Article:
CONS OF FEATHERSJS
    Be the first to leave a con

    related FeathersJS posts

    Quasar Framework FeathersJS Node.js Vue.js SendinBlue Zeit Now GitHub

    It was almost too easy to build a complete Feathers Rest API combined with Quasar SSR and reactive form that we are serving through an i-frame within our main site for serving our newsletter signup and opt-in page. Total time: 15 hrs. Check it out:

    https://quasar.dev/newsletter

    See more

    Recently I have been working on an open source stack to help people consolidate their personal health data in a single database so that AI and analytics apps can be run against it to find personalized treatments. We chose to go with a #containerized approach leveraging Docker #containers with a local development environment setup with Docker Compose and nginx for container routing. For the production environment we chose to pull code from GitHub and build/push images using Jenkins and using Kubernetes to deploy to Amazon EC2.

    We also implemented a dashboard app to handle user authentication/authorization, as well as a custom SSO server that runs on Heroku which allows experts to easily visit more than one instance without having to login repeatedly. The #Backend was implemented using my favorite #Stack which consists of FeathersJS on top of Node.js and ExpressJS with PostgreSQL as the main database. The #Frontend was implemented using React, Redux.js, Semantic UI React and the FeathersJS client. Though testing was light on this project, we chose to use AVA as well as ESLint to keep the codebase clean and consistent.

    See more
    Koa logo

    Koa

    715
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    12
    Next generation web framework for node.js
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    483
    + 1
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    PROS OF KOA
    • 6
      Async/Await
    • 5
      JavaScript
    • 1
      REST API
    CONS OF KOA
      Be the first to leave a con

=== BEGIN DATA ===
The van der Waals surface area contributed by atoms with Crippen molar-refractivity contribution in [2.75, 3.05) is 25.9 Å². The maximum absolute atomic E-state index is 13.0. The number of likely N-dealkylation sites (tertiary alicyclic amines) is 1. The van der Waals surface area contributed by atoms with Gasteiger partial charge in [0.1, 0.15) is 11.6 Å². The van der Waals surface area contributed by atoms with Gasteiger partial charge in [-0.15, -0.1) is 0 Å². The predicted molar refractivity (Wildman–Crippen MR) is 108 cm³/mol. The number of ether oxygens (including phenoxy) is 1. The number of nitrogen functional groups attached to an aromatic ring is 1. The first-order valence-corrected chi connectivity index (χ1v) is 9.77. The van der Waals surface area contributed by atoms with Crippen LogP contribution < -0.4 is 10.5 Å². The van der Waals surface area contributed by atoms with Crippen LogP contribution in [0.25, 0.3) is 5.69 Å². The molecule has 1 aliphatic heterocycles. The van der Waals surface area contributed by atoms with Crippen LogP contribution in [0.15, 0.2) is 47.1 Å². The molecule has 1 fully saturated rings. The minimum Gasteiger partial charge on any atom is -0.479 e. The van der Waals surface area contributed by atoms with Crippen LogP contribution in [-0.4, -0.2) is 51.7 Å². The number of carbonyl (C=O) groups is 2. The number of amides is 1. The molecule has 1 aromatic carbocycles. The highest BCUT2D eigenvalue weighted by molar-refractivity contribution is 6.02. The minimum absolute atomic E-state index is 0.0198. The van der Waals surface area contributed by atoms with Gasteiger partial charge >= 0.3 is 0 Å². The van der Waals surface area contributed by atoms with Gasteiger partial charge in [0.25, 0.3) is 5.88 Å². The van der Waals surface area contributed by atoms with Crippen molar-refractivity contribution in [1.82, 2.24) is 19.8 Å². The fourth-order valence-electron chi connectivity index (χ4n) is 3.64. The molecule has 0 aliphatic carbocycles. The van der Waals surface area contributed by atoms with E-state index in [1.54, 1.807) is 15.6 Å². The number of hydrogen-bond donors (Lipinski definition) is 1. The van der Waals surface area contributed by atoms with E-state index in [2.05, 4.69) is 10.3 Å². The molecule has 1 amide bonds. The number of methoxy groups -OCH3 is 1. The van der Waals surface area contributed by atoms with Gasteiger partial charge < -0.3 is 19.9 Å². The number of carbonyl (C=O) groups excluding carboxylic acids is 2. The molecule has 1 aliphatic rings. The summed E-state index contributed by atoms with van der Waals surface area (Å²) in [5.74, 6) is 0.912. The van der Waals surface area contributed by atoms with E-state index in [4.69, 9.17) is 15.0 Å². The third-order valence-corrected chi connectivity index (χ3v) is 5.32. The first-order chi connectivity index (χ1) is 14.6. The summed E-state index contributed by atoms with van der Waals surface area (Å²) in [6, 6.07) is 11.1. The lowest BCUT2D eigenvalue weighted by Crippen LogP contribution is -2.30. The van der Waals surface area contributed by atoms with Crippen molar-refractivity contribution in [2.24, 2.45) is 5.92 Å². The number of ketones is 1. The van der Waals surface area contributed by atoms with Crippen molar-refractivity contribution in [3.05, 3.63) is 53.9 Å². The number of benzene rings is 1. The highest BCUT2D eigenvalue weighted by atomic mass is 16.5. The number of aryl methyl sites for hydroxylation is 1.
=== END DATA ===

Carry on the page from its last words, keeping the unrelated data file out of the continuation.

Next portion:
related Koa posts

      ReactQL is a React + GraphQL front-end starter kit. #JSX is a natural way to think about building UI, and it renders to pure #HTML in the browser and on the server, making it trivial to build server-rendered Single Page Apps. GraphQL via Apollo was chosen for the data layer; #GraphQL makes it simple to request just the data your app needs, and #Apollo takes care of communicating with your API (written in any language; doesn't have to be JavaScript!), caching, and rendering to #React.

      ReactQL is written in TypeScript to provide full types/Intellisense, and pick up hard-to-diagnose goofs that might later show up at runtime. React makes heavy use of Webpack 4 to handle transforming your code to an optimised client-side bundle, and in throws back just enough code needed for the initial render, while seamlessly handling import statements asynchronously as needed, making the payload your user downloads ultimately much smaller than trying to do it by hand.

      React Helmet was chosen to handle <head> content, because it works universally, making it easy to throw back the correct <title> and other tags on the initial render, as well as inject new tags for subsequent client-side views.

      styled-components, Sass, Less and PostCSS were added to give developers a choice of whether to build styles purely in React / JavaScript, or whether to defer to a #css #preprocessor. This is especially useful for interop with UI frameworks like Bootstrap, Semantic UI, Foundation, etc - ReactQL lets you mix and match #css and renders to both a static .css file during bundling as well as generates per-page <style> tags when using #StyledComponents.

      React Router handles routing, because it works both on the server and in the client. ReactQL customises it further by capturing non-200 responses on the server, redirecting or throwing back custom 404 pages as needed.

      Koa is the web server that handles all incoming HTTP requests, because it's fast (TTFB < 5ms, even after fully rendering React), and its natively #async, making it easy to async/await inside routes and middleware.